Saturday, March 31, 2012

Ethiopia's plantations are killing vital waterway - Survival International

Efforts to re-direct the Omo River for irrigation are drying up a key water source for tribes.
Efforts to re-direct the Omo River for irrigation are drying up a key water source for tribes.
© Survival

New photographic evidence proves Ethiopia’s controversial plantations scheme is killing the Lower Omo River, a lifeline for 100,000 tribal people.
The Omo River downstream from the notorious Gibe III dam is now being diverted into a newly-dug irrigation canal, one of several which will feed a massively ambitious plantations scheme for state and private investors. 
These manmade canals are key to Ethiopia’s plantations plan, which is already having a hugely negative impact on UNESCO’s Lower Omo World Heritage site.
The government has revealed virtually nothing about the plantations program, but an official map obtained by Survival shows the enormous scope of the project.
A copy of the leaked Ethiopia map. Survival has highlighted the three resettlement areas.
A copy of the leaked Ethiopia map. Survival has highlighted the three resettlement areas.
© Survival
One local person, speaking to a Survival researcher who recently visited the area, said, ‘I’ve never seen the river this low. During the dry season, like it is now, you can usually cross by foot, and water reaches your knees. Now I could cross without my feet getting wet.’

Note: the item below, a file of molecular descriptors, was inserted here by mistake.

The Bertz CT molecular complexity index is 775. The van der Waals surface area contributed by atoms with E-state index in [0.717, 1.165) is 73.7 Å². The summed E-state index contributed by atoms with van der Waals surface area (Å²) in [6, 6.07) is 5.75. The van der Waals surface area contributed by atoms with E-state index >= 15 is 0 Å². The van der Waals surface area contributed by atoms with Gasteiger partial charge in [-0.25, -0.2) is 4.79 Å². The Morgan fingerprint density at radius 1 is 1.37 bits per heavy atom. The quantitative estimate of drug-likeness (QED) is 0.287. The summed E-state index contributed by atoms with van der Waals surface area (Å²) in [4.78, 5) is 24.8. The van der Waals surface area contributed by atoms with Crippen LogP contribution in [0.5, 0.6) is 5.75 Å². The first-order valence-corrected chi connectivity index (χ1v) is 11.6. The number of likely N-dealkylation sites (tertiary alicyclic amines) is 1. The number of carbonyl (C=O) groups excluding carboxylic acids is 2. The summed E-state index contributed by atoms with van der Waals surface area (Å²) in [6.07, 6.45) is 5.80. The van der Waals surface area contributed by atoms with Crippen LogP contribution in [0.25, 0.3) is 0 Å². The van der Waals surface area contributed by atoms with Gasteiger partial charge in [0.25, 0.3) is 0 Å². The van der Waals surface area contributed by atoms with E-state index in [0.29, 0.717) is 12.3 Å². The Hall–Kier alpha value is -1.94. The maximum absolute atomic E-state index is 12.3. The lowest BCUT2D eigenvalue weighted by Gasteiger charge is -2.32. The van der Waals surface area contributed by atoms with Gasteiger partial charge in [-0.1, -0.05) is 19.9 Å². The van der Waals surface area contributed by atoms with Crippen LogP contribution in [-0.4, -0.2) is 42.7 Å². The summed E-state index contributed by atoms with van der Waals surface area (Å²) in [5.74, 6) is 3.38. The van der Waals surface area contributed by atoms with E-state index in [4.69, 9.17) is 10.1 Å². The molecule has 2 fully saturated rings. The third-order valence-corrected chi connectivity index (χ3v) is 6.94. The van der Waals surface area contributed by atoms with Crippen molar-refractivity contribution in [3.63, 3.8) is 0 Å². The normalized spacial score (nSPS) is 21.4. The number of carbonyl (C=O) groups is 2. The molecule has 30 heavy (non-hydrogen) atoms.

The Gibe III dam, 200 kms upstream, will interrupt the river’s natural flow and deprive thousands of tribespeople of their most valuable agricultural land by stopping the annual flood.
The flooding of the Omo River feeds the rich biodiversity of the region and ensures tribes such as the Bodi, Mursi and Dassanach can feed their cattle and produce beans and cerealsin the fertile silt left behind.
There was a flood last year, but most Bodi and Mursi were not able to use it for cultivation because of the irrigation project. There will be no flood this year, as the dam reservoir starts to fill, nor in succeeding years. The people have been told they will be given food aid in compensation.
Two Karo boys in front of a full Omo River. Water levels are now unrecognizably low.
Two Karo boys in front of a full Omo River. Water levels are now unrecognizably low.
© Survival
Indigenous communities are also suffering from violent human rights abuses, as plans are implemented forcibly to resettle those who stand in the way of the government’s plans, and to take away their cattle.
Survival’s Director Stephen Corry said today, ‘Ethiopia’s government is destroying the Lower Omo Valley and the livelihoods of tens of thousands of indigenous people – all in the name of ‘development’. However the human cost cannot be ignored. Re-directing a water lifeline is irresponsible and reckless.’
Note to Editors:
Kenya has recently finalized a deal, which will see it importing electricity generated from Ethiopia’s Gibe III dam.
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Sunday, March 25, 2012

Irrigation minister flies to Addis Ababa for discussions over Nile dam | Egypt Independent

Irrigation minister flies to Addis Ababa for discussions over Nile dam

Sun, 25/03/2012 - 15:00
<p>Blue Nile in Ethiopia</p>
Photographed by other